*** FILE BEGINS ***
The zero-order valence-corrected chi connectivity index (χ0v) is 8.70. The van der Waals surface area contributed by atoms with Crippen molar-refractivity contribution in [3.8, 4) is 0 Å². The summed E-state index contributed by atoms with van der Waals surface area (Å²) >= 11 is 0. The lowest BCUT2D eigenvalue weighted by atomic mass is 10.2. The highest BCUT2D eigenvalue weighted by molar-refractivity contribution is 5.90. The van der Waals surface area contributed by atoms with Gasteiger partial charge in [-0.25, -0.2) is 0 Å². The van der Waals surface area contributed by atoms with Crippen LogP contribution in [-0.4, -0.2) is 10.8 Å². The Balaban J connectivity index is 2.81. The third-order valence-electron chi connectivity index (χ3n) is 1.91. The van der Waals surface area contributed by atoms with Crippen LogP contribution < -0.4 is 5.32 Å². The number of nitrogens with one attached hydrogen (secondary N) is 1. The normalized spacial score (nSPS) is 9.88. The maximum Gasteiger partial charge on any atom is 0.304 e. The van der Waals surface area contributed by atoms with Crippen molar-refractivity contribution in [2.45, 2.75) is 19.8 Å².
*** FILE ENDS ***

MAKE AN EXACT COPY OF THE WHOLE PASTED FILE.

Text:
The zero-order valence-corrected chi connectivity index (χ0v) is 8.70. The van der Waals surface area contributed by atoms with Crippen molar-refractivity contribution in [3.8, 4) is 0 Å². The summed E-state index contributed by atoms with van der Waals surface area (Å²) >= 11 is 0. The lowest BCUT2D eigenvalue weighted by atomic mass is 10.2. The highest BCUT2D eigenvalue weighted by molar-refractivity contribution is 5.90. The van der Waals surface area contributed by atoms with Gasteiger partial charge in [-0.25, -0.2) is 0 Å². The van der Waals surface area contributed by atoms with Crippen LogP contribution in [-0.4, -0.2) is 10.8 Å². The Balaban J connectivity index is 2.81. The third-order valence-electron chi connectivity index (χ3n) is 1.91. The van der Waals surface area contributed by atoms with Crippen LogP contribution < -0.4 is 5.32 Å². The number of nitrogens with one attached hydrogen (secondary N) is 1. The normalized spacial score (nSPS) is 9.88. The maximum Gasteiger partial charge on any atom is 0.304 e. The van der Waals surface area contributed by atoms with Crippen molar-refractivity contribution in [2.45, 2.75) is 19.8 Å².